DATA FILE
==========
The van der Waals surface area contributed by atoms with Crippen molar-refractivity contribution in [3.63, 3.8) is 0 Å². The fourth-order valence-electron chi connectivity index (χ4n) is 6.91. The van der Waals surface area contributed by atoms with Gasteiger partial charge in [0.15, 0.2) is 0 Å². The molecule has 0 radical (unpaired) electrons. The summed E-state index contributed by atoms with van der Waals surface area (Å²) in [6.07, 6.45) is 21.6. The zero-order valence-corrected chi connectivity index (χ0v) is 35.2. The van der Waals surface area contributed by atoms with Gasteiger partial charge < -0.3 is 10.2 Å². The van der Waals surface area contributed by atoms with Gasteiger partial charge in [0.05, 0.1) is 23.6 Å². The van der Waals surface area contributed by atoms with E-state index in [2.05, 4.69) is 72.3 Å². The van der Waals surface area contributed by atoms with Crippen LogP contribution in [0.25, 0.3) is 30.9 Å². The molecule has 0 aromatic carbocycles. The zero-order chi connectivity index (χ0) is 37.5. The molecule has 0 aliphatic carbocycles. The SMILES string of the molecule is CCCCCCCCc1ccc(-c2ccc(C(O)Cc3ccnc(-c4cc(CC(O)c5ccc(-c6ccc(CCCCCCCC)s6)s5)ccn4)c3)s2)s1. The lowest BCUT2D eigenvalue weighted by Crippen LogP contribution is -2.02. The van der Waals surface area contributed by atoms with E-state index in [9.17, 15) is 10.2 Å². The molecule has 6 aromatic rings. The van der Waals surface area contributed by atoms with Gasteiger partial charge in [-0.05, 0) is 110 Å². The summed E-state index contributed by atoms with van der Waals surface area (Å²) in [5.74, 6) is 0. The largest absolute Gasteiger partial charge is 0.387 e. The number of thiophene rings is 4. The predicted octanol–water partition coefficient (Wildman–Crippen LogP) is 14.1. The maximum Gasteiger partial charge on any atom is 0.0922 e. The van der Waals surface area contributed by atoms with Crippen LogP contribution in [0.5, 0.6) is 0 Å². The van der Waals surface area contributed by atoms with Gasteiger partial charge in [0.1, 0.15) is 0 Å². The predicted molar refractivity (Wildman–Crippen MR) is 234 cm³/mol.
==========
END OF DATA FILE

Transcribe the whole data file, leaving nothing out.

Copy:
The van der Waals surface area contributed by atoms with Crippen molar-refractivity contribution in [3.63, 3.8) is 0 Å². The fourth-order valence-electron chi connectivity index (χ4n) is 6.91. The van der Waals surface area contributed by atoms with Gasteiger partial charge in [0.15, 0.2) is 0 Å². The molecule has 0 radical (unpaired) electrons. The summed E-state index contributed by atoms with van der Waals surface area (Å²) in [6.07, 6.45) is 21.6. The zero-order valence-corrected chi connectivity index (χ0v) is 35.2. The van der Waals surface area contributed by atoms with Gasteiger partial charge < -0.3 is 10.2 Å². The van der Waals surface area contributed by atoms with Gasteiger partial charge in [0.05, 0.1) is 23.6 Å². The van der Waals surface area contributed by atoms with E-state index in [2.05, 4.69) is 72.3 Å². The van der Waals surface area contributed by atoms with Crippen LogP contribution in [0.25, 0.3) is 30.9 Å². The molecule has 0 aromatic carbocycles. The zero-order chi connectivity index (χ0) is 37.5. The molecule has 0 aliphatic carbocycles. The SMILES string of the molecule is CCCCCCCCc1ccc(-c2ccc(C(O)Cc3ccnc(-c4cc(CC(O)c5ccc(-c6ccc(CCCCCCCC)s6)s5)ccn4)c3)s2)s1. The lowest BCUT2D eigenvalue weighted by Crippen LogP contribution is -2.02. The van der Waals surface area contributed by atoms with E-state index in [9.17, 15) is 10.2 Å². The molecule has 6 aromatic rings. The van der Waals surface area contributed by atoms with Gasteiger partial charge in [-0.05, 0) is 110 Å². The summed E-state index contributed by atoms with van der Waals surface area (Å²) in [5.74, 6) is 0. The largest absolute Gasteiger partial charge is 0.387 e. The number of thiophene rings is 4. The predicted octanol–water partition coefficient (Wildman–Crippen LogP) is 14.1. The maximum Gasteiger partial charge on any atom is 0.0922 e. The van der Waals surface area contributed by atoms with Crippen LogP contribution in [0.5, 0.6) is 0 Å². The van der Waals surface area contributed by atoms with Gasteiger partial charge in [0.1, 0.15) is 0 Å². The predicted molar refractivity (Wildman–Crippen MR) is 234 cm³/mol.